Back in 2007, Martin Wolf wrote an opinion piece in the FT in which he noted that,
“…the biggest point about debates on climate change and energy supply is that they bring back the question of limits. This is why climate change and energy security are such geopolitically significant issues. For if there are limits to emissions, there may also be limits to growth. But if there are indeed limits to growth, the political underpinnings of our world fall apart. Intense distributional conflicts must then re-emerge – indeed, they are already emerging – within and among countries.”
Wolf might equally have mentioned other resource scarcity factors such as competition for land, water scarcity and global food security, where similar worries and questions apply. But is he right that the issue of limits necessarily leads to a world of zero-sum games, resource nationalism and intensifying competition for dwindling resources? And if that outcome isn’t set in stone, then what kinds of multilateral action are needed in order to prevent it?
These are the questions at the heart of a new Center on International Cooperation report of mine out today, entitled Globalization and Scarcity. It tries to avoid falling into the usual trap of playing ‘fantasy multilateralism’ – imagining what a perfect international organogram for managing these issues would look like, which countries would sit on which new decision-making bodies, whether a new World Environment Organisation is needed and so on – and instead takes a much more functional approach that starts by asking: what is it that we actually need the international system to do in order to manage an age of growing scarcity?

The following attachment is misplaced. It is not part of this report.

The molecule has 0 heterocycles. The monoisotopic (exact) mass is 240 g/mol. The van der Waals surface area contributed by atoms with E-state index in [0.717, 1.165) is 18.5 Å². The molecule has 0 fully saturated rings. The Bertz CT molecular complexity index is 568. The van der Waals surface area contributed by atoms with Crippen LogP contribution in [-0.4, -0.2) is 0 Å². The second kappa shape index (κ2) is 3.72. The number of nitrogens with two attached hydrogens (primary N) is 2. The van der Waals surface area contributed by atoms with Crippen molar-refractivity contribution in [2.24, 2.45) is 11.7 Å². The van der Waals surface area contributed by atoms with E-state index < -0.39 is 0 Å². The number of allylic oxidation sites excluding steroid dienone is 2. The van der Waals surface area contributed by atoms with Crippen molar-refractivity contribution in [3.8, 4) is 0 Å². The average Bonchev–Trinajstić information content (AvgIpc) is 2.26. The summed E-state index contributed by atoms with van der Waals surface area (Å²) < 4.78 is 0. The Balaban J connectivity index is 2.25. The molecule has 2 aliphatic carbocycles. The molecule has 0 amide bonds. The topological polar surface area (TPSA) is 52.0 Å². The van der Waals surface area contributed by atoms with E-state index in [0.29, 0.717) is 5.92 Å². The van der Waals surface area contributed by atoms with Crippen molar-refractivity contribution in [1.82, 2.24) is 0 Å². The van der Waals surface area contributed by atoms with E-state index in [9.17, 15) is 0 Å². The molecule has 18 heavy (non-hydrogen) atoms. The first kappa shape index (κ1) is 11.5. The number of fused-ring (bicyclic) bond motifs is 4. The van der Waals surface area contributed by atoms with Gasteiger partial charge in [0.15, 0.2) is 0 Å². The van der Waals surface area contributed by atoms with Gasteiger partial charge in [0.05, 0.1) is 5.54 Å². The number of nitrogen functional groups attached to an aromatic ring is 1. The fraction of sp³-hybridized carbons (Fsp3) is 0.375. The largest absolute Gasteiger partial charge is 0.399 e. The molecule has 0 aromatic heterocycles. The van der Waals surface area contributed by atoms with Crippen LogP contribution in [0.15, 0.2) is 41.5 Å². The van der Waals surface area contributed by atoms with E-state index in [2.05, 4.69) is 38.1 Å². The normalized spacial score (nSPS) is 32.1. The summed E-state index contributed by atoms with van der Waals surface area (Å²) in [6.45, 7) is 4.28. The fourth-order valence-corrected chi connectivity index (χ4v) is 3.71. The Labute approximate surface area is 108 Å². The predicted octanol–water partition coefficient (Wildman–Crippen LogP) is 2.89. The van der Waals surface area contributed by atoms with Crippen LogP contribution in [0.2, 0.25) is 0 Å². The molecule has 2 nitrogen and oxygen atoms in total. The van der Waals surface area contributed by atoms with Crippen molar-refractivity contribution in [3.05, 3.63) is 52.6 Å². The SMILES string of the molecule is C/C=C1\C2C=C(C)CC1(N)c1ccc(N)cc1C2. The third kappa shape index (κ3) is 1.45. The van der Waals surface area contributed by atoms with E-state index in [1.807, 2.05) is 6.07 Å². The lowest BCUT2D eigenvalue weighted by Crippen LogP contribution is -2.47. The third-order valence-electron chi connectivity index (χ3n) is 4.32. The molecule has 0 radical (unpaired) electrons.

With this framing in mind, the report looks at four key areas for action: development and fragile states; finance and investment; international trade; and strategic resource competition between states. In each case, it sets out where global (as opposed to regional, national or local) action is needed, and then identifies a range of actions needed in order to manage scarcity, grouping them into those that could be undertaken in the next year or two; those that will require greater political heavy lifting, and consequently need more time; and various underlying questions and issues that will need to be resolved along the way.
The report also marks the first published output of CIC’s program on Resource Scarcity, Climate Change and Multilateralism, which David and I are both heavily involved in – do visit the program’s homepage on CIC’s website, or this summary of what we’ll be looking at and who’s on the Steering Group.